Why was Chris Martin uninterested?
He sent me a very funny video saying, “There’s been a dreadful misunderstanding. My client cannot act. Asking Chris Martin to be in a movie where he has to act is like asking a butcher to do brain surgery on a human being.” He just felt he would not do it well.
Some of Ed Sheeran’s image is a little tongue-in-cheek in the movie. He’s pretty egotistical. Did you pitch him on his entire character arc before writing him in?
I just said to him, “We’re going to take the piss out of you and it’ll be great if you could write a song for the end.” And he said, “Well, that sounds fine.” He’s very relaxed, and he was very keen on doing a chunky bit of acting because that’s something he’s interested in. He did really well, and Danny loved the experience. He committed himself to the rehearsals and everything. The fact that he was also on tour in the U.K. and we could steal his audience for the final scene was a major bit of luck to the production. It probably saved us a million pounds.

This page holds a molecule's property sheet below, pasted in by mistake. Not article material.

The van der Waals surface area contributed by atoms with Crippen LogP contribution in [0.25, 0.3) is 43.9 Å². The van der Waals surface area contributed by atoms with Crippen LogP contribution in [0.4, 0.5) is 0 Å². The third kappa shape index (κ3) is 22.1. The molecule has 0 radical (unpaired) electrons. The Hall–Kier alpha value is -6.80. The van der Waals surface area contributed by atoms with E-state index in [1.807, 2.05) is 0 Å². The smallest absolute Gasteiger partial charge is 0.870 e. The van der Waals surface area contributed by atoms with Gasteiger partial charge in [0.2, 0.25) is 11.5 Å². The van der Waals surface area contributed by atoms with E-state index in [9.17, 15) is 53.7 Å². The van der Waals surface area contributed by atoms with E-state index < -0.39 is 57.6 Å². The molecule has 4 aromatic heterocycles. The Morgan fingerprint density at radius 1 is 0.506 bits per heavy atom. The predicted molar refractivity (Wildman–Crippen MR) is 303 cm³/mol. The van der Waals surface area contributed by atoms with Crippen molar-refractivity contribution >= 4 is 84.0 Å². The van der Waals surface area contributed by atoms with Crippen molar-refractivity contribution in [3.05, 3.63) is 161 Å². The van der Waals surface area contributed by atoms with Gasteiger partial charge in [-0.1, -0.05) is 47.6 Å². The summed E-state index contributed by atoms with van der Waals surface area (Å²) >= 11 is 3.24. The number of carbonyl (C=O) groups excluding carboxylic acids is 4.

This interview has been edited and condensed.